It was such an interesting experience for me to pick up the book Snobs, by Julian Fellowes. I have to confess that I am one of the few people on the planet who has never watched a single episode of Downton Abbey; a couple of weeks ago, however, I was scrolling around Amazon Prime looking to be entertained, and encountered a four-part miniseries based on a book by Anthony Trollope, from his Chronicles of Barsetshire series. “Julian Fellowes presents Doctor Thorne” popped up after I had watched a few other BBC productions, and although it is based on a Trollope book and set far earlier than the events of Fellowes’s book Snobs, there was an eerie similarity to the satirical tone set by Fellowes.
On the surface, this is a regular story about a woman who marries a man, regrets her choice, and looks around her for something else to alleviate the boredom. Edith Lavery, caught between eras, is the child of a socially ambitious middle class mother who hopes, through an advantageous marriage for Edith, to make it into the top echelon of British society. Edith, an attractive girl without any particular passions, life ambitions, or schooling, is drifting along, working in a low-paying clerical job and living in a frumpy apartment in the City. Despite being a young woman of 1980s and ’90s London, she wasn’t raised to believe she needed to be her own person or support herself indefinitely, and she cringes at the thought of a continued existence as a single woman of no means.
Then, a weekend stay in the country and a tourist’s visit to a “stately home” brings her to the attention of Charles, Earl Broughton, and suddenly she catches a whiff of what it would be like to step into the life of the future Marquess of Uckfield, with family estates in Sussex and Norfolk. To know all the “right” people and to be acknowledged by them, invited into their homes, accepted as one of them. Charles, while being a rather dull dog fixated on managing his estates and having his yearly shooting parties, is considered by society to be quite the eligible bachelor, and Edith carefully makes her play to ensnare this rather stodgy but not unappealing young aristocrat.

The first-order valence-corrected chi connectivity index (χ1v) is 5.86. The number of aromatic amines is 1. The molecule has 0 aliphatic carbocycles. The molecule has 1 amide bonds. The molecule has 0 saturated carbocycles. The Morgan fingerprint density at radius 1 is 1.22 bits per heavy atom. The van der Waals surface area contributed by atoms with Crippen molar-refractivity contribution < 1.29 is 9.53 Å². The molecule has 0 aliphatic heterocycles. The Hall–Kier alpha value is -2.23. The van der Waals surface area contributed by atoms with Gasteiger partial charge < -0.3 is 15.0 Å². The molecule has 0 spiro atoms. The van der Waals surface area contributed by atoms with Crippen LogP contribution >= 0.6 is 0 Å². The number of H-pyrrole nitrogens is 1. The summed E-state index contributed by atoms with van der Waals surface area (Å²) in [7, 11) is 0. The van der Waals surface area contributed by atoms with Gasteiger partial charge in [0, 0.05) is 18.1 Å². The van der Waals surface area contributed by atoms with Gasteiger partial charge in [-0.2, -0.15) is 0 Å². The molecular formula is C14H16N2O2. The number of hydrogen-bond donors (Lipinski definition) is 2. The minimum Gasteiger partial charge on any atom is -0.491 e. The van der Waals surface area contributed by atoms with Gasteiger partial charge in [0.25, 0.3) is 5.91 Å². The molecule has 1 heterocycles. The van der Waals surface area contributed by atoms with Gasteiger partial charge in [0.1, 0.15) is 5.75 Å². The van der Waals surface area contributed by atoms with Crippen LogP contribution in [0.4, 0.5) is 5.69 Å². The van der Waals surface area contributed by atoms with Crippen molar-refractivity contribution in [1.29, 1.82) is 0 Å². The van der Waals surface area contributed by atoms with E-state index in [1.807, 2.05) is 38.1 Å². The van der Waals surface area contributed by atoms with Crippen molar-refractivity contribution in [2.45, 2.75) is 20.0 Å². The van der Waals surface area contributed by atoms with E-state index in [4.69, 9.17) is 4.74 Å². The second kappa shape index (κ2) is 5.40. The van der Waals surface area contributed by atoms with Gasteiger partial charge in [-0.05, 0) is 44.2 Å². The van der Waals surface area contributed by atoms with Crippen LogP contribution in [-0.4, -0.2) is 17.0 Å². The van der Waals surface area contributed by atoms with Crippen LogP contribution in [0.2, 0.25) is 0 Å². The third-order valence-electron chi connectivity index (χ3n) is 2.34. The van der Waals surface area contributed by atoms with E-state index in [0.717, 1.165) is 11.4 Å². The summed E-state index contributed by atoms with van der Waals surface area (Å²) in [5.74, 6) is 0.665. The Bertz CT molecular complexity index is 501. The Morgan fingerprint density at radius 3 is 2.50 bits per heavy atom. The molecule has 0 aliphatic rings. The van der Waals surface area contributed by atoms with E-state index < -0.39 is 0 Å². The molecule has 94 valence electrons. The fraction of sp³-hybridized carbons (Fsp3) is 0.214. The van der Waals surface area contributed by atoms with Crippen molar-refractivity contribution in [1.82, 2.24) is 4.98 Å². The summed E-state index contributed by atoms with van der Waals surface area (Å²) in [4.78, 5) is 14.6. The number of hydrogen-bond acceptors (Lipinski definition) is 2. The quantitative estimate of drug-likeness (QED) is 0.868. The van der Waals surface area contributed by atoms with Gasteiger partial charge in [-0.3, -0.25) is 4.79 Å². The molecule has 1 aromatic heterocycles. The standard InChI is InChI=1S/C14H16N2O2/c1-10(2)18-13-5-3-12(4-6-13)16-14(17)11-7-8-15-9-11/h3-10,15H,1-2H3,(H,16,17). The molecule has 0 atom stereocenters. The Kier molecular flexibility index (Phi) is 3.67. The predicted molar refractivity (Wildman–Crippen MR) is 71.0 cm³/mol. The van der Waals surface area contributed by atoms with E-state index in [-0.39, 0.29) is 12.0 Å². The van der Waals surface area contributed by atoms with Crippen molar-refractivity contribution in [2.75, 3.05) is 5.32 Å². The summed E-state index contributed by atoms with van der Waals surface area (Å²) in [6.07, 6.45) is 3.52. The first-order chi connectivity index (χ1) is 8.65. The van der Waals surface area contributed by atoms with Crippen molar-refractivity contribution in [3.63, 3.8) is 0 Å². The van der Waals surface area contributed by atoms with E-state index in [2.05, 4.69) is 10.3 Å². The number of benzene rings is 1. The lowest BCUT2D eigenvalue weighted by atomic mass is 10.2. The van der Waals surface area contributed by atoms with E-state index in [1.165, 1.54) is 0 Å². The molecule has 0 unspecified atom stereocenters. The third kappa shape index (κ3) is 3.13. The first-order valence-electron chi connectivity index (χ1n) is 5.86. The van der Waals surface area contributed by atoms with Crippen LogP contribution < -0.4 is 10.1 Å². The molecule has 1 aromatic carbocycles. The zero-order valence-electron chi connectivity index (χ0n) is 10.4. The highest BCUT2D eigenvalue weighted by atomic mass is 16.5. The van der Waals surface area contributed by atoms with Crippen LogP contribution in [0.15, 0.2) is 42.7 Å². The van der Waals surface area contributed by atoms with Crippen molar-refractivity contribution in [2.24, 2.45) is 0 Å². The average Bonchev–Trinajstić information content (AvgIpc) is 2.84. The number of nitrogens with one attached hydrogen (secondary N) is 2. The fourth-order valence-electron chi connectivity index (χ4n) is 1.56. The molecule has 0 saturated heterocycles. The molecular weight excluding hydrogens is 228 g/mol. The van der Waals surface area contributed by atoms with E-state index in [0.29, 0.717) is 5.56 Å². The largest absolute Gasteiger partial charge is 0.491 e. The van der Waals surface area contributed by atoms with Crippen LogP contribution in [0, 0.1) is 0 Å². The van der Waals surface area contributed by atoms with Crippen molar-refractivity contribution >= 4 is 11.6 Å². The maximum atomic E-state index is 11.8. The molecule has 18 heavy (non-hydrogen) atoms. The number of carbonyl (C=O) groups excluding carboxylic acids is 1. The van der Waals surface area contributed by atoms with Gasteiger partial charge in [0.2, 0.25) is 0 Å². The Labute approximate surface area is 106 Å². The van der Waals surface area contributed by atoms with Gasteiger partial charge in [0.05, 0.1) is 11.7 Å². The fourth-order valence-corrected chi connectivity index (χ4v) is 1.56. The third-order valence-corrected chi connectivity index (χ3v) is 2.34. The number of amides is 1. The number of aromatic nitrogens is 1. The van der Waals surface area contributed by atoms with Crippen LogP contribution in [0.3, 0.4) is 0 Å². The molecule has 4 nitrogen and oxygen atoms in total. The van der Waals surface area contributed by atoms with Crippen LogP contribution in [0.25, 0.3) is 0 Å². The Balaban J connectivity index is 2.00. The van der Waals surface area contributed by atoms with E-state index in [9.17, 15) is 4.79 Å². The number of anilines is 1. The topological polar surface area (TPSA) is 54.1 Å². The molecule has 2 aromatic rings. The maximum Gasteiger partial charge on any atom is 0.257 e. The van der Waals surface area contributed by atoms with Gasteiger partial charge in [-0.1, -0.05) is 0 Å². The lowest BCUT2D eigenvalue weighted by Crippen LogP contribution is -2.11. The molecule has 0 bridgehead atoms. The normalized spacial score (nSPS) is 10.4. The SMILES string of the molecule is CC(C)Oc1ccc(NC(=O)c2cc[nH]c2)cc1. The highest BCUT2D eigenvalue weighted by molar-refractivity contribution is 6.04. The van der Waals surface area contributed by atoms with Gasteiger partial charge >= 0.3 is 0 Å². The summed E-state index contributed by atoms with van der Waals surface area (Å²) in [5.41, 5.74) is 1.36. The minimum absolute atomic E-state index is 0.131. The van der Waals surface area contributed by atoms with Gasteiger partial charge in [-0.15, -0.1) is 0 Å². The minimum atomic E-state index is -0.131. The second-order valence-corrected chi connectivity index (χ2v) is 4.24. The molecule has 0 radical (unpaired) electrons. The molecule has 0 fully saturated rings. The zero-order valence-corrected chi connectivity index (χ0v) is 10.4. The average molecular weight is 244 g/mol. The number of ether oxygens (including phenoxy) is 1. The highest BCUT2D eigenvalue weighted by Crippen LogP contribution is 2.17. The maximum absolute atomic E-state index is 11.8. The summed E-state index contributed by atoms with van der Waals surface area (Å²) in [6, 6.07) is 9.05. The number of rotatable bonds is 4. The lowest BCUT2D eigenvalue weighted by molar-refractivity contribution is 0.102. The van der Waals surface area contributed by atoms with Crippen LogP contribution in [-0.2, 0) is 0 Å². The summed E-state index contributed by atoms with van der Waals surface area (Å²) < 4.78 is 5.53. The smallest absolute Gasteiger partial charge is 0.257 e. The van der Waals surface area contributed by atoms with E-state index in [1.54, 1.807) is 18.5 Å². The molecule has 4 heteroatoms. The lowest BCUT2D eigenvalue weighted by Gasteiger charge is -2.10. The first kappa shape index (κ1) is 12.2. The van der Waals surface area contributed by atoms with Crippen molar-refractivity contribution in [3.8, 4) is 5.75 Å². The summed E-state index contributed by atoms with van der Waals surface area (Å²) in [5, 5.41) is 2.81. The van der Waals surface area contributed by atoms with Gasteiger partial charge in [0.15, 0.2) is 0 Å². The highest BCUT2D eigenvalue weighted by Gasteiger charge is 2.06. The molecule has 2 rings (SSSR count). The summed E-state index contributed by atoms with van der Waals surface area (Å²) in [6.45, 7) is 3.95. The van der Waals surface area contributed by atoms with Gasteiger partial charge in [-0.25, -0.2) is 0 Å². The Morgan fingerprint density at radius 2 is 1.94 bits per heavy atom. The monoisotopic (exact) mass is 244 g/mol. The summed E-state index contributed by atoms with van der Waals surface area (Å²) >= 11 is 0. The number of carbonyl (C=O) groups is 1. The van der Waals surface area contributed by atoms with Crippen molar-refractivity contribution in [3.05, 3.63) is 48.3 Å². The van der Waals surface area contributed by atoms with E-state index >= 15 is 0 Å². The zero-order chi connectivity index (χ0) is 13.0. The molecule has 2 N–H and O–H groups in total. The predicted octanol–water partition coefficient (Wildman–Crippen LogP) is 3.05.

Four months later, having quickly exhausted all her inner resources (which were, admittedly, few) by playing Lady Bountiful to the surrounding tenants, running committees, and dutifully embracing the country life alongside her sharp-eyed mother-in-law, Lady Uckfield, and her kind but deeply stupid father-in-law, the Marquess, Edith’s eye is caught by a man completely different to her husband—handsome, flirtatious, sexually provocative, and flatteringly attentive—and she begins to consider whether she has made a disastrous mistake.
The thing is, though, this book is not entirely or even mostly about the surface story. Although the elements of a marriage made for all the wrong reasons are its ostensible reason for existing, the tale is a much more compelling one; the events of Edith’s and Charles’s lives are used as a primer for an explanation of the minute yet deadly intricacies of the upper echelons of English society. The narrator, an anomaly himself as an actor who has emerged from the aristocratic upper class and thus moves freely amongst multiple cliques, does a masterful job of seeing and explaining the nuances of each move made by the pertinent characters, from Edith and Charles to each of the true aristocrats and desperate social climbers involved in the story.
The one thing that irritated me about “Julian Fellowes presents Doctor Thorne” when I watched it was the bracketing remarks made by Fellowes, which, although they followed in the footsteps of Masterpiece Theater’s introductions by the eminent Alastair Cooke, came across as pedantic rather than creating a pleasant framework for each episode. Surprisingly, however, although the unnamed narrator of Snobs serves much the same function in breaking down and analyzing the manners and motives of all its characters, I didn’t have the same reaction to him, and in fact enjoyed and looked forward to his digressions.
This book had much the same effect, although longer and far more complex, as did Alan Bennett’s commentary on the Queen’s new addiction in his novella, The Uncommon Reader. Fellowes’s witty, sometimes acerbic take on social protocols among the British elite was spot-on. Anyone who has rank has status, and with status comes singular mannerisms, language and social morés far too subtle for the commoner to comprehend. But as someone who springs from the bosom of this class, Fellowes (and his narrator) are completely capable of subtle but devastating mockery alongside good-natured kindness and empathy, and their revelations intrigued me.